3. It's in the Network

We've been fortunate enough to garner a fair amount of reviews, interviews and general chatter about our film. One of the best reviews we've received was from Cinema on the Rocks. Quotes from outside sources, even if they are small outlets, say the film has been seen by eyes that are not your mom (love you mom) and they have a firm opinion of your film. It's also nice to see that your film has a greater reach than just your family. In fact, if you haven't spent time building an audience for your film on platforms like Twitter or Facebook make sure you have it in some other form and make sure you can prove it. Buyers want to know they are both the "first" to "discover" your little gem, they also want to make sure it's a sellable product.

4. Product not Art.
I just want to make movies for the art of it. Good for you. But at some point my guess is you have to pay rent. And the landlord doesn't accept "art" as form of payment. Here's the thing, filmmaking IS art. Every part of it. The issue is your buyer doesn't care how many hours you spent building it from the ground up, they want to know they can get an ROI. Buyer want to know if they can re-sell your product to a larger audience.  And truthfully, don't you want that to? You want to know that someone cares about your art. Which means they have to buy it. Recently I've been exposed to this dirty little secret: distributors wont even watch your movie. They bade their purchase off your pitch, poster and or trailer. That's it. So when talking to potential distributors or formulating your pitch remember your also asking them to buy your product, however artistic it may be.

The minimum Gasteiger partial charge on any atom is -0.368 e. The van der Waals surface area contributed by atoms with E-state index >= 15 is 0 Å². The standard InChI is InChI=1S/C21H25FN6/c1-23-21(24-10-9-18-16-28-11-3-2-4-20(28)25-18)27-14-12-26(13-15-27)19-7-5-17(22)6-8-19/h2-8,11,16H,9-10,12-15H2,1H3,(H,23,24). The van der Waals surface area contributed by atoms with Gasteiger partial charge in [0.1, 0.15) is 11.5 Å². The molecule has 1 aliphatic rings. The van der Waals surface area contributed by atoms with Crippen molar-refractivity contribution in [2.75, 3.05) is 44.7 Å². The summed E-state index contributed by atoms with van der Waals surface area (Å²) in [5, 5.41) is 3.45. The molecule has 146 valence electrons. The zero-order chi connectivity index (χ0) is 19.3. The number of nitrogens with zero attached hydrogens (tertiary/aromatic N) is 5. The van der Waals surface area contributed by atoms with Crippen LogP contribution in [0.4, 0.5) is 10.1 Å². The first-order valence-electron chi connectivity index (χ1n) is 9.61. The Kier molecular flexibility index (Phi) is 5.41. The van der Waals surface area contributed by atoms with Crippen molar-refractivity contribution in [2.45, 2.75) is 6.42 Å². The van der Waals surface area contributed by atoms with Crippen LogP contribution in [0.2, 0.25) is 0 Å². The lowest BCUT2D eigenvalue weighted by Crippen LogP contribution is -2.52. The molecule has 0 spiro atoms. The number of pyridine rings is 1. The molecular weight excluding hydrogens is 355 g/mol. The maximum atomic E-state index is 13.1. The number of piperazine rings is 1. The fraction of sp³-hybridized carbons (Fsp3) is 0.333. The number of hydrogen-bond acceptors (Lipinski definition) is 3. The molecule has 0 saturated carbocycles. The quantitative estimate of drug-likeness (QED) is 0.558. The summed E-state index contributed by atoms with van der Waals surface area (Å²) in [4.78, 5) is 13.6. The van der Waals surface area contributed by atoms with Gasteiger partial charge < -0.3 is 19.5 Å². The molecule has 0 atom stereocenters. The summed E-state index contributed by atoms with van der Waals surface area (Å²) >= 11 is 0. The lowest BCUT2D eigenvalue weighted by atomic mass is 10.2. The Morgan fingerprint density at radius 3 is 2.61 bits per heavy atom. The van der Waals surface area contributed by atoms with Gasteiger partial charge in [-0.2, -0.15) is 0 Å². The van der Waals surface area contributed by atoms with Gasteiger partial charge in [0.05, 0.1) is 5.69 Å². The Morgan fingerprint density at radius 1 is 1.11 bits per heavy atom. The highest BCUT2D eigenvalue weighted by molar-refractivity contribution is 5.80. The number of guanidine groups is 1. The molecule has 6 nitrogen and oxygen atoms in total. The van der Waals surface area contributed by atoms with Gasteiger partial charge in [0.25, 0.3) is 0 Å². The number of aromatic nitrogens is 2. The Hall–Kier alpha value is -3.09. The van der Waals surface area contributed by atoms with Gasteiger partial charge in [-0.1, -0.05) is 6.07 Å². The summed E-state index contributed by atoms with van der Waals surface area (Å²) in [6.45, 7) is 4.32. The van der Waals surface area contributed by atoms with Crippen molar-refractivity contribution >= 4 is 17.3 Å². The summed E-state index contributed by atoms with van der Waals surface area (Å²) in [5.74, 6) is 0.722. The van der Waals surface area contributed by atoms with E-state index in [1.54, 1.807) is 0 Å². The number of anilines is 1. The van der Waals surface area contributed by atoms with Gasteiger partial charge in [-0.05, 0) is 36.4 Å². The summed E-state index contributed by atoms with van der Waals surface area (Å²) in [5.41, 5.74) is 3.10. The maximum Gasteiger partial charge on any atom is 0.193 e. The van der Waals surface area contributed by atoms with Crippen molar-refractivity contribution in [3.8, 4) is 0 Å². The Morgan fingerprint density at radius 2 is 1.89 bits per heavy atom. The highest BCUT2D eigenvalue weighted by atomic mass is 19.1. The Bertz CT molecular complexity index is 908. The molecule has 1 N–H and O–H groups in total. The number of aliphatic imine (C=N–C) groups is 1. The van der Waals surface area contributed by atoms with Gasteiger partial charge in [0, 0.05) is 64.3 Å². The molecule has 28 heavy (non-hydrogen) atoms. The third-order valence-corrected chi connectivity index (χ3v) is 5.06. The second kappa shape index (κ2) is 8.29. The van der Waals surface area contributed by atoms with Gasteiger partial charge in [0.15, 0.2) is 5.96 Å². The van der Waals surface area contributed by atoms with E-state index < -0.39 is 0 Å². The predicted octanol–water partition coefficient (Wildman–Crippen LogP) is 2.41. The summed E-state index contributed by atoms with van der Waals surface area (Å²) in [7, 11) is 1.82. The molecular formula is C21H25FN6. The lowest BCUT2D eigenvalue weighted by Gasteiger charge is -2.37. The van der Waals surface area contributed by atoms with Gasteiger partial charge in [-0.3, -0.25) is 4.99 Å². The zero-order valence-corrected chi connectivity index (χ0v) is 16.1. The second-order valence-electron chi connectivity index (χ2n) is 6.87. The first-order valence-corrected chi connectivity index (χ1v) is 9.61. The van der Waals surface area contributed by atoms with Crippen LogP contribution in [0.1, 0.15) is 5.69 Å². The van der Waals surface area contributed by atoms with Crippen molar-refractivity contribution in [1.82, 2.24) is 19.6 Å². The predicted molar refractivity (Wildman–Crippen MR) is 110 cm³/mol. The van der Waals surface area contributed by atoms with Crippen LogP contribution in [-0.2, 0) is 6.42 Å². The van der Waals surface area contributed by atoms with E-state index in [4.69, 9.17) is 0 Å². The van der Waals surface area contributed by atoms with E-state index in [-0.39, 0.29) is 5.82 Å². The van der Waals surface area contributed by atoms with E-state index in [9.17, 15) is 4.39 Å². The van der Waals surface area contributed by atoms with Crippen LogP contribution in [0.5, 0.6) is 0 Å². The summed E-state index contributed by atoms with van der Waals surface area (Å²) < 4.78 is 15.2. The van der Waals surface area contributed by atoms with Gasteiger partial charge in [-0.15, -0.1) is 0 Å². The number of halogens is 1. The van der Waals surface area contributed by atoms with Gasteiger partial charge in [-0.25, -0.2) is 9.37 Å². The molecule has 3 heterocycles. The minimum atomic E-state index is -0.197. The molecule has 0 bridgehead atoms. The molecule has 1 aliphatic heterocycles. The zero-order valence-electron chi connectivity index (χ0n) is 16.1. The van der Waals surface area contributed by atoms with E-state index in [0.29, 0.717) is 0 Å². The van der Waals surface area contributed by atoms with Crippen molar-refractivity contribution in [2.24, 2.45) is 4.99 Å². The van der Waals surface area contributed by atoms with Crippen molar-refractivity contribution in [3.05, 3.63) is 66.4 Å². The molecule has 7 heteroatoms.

5.  Survival of the Fittest
There is something to be said for perseverance and adaptability... while maintaining that unique voice we talked about earlier.  We had one agent ask us to change the title of our film. After our initial knee-jerk temper-tantrum of "No, no, no!" We asked what his suggestions were. We realized that if it was just our title holding us up and we dug in our heels, it wasn't worth it. A fellow filmmakers title changed 3 times to my count before it was settled on by distributors. When we heard his suggestions, we realized exactly what they were, SEO search words.  Titles that if randomly typed into Google would yield results. We ultimately agreed that none of them suited the film, but we started working on a new poster. Something Eye-catching. Ahem, *cough* ->

Suffice it to saw we've done a lot of work on this film, and we've learned a LOT about marketing it. Sometimes we get advice that while well intended is not helpful, other times... like when IndieFlix coached us on our Press Kit, it changes your whole perspective on how your film might be received. Which means keep learning, keep evolving and never give up.